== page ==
pp. Putting up emotional defenses when a relationship becomes too intimate.
I love you. I love you. I love you. No, just kidding. I'm not even going to call. Talk about your Batmobiling and your general lack of commitment.
—Gordon Macmillan, “Love bug brought on an irony attack,” Campaign, May 12, 2000
Meredith (Gillian Anderson) is a frosty, uptight theatre director being romanced by an architect (John Stewart), but she is, as we say in the 90s, batmobiling; her defenses are up.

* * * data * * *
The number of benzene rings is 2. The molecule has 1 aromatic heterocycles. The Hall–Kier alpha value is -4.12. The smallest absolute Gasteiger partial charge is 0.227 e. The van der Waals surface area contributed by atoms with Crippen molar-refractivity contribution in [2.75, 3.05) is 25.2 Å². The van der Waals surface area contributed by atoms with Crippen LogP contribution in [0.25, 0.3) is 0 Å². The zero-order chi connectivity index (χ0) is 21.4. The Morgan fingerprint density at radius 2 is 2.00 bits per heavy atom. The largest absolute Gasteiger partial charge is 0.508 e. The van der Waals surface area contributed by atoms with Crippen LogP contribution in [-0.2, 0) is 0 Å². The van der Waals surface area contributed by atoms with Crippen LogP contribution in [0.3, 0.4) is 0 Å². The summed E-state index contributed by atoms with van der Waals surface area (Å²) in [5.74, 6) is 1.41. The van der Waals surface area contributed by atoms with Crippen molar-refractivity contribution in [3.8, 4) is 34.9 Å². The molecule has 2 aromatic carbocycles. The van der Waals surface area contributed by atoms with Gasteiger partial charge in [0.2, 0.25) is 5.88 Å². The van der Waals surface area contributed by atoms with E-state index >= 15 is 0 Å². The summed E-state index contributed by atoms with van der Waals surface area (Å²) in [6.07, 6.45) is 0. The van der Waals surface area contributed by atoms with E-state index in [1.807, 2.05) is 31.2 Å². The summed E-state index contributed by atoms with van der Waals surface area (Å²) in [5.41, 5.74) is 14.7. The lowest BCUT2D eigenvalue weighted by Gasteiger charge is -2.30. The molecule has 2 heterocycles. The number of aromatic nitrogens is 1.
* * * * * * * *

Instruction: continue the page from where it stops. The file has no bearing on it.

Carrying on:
—Peter Bradshaw, “Sex in the windy city,” The Guardian, August 06, 1999
1995 (earliest)
Putting up an emotional shield just as a relationship enters that intimate, vulnerable stage. Refers to the retractable armor covering the Batmobile.
—Gareth Branwyn, “Jargon Watch,” Wired, July 01, 1995
This word comes from the shield that protects the Batmobile, the vehicle used by comic book hero Batman. This word first started appearing in print in 1996 as part of various slang collections. These collections, so beloved by lazy journalists and editors everywhere, are almost always words that appeared originally in Gareth Branwyn's "Jargon Watch" column in Wired magazine (although they appear in print without attribution). This word is one of those "Jargon Watch" refugees.